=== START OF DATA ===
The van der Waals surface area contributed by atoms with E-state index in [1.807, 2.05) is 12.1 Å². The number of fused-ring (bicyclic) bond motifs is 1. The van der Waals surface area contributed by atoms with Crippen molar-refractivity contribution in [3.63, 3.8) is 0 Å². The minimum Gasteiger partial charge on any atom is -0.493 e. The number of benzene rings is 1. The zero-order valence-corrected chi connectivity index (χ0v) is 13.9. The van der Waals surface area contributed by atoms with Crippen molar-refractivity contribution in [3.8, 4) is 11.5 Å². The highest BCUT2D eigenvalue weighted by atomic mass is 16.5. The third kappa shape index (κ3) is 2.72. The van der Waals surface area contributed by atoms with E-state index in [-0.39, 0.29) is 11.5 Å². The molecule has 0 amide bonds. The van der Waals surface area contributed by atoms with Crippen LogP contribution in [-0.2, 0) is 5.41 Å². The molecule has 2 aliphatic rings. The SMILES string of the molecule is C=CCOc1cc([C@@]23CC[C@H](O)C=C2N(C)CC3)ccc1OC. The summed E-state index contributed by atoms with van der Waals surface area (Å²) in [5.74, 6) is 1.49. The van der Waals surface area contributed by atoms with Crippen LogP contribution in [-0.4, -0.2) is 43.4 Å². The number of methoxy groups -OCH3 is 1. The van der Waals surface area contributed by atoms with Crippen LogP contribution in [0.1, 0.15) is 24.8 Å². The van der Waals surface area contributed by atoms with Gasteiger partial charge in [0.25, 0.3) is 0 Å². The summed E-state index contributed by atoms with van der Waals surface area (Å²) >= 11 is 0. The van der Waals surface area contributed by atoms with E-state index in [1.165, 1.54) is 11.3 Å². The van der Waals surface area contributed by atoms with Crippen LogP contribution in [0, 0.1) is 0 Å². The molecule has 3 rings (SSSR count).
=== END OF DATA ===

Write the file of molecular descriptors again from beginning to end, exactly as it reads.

The van der Waals surface area contributed by atoms with E-state index in [1.807, 2.05) is 12.1 Å². The number of fused-ring (bicyclic) bond motifs is 1. The van der Waals surface area contributed by atoms with Crippen molar-refractivity contribution in [3.63, 3.8) is 0 Å². The minimum Gasteiger partial charge on any atom is -0.493 e. The number of benzene rings is 1. The zero-order valence-corrected chi connectivity index (χ0v) is 13.9. The van der Waals surface area contributed by atoms with Crippen molar-refractivity contribution in [3.8, 4) is 11.5 Å². The highest BCUT2D eigenvalue weighted by atomic mass is 16.5. The third kappa shape index (κ3) is 2.72. The van der Waals surface area contributed by atoms with E-state index in [-0.39, 0.29) is 11.5 Å². The molecule has 0 amide bonds. The van der Waals surface area contributed by atoms with Crippen LogP contribution in [-0.2, 0) is 5.41 Å². The molecule has 2 aliphatic rings. The SMILES string of the molecule is C=CCOc1cc([C@@]23CC[C@H](O)C=C2N(C)CC3)ccc1OC. The summed E-state index contributed by atoms with van der Waals surface area (Å²) in [5.74, 6) is 1.49. The van der Waals surface area contributed by atoms with Crippen LogP contribution in [-0.4, -0.2) is 43.4 Å². The number of methoxy groups -OCH3 is 1. The van der Waals surface area contributed by atoms with Crippen LogP contribution in [0.1, 0.15) is 24.8 Å². The van der Waals surface area contributed by atoms with Gasteiger partial charge in [0.25, 0.3) is 0 Å². The summed E-state index contributed by atoms with van der Waals surface area (Å²) >= 11 is 0. The van der Waals surface area contributed by atoms with E-state index in [1.165, 1.54) is 11.3 Å². The van der Waals surface area contributed by atoms with Crippen LogP contribution in [0, 0.1) is 0 Å². The molecule has 3 rings (SSSR count).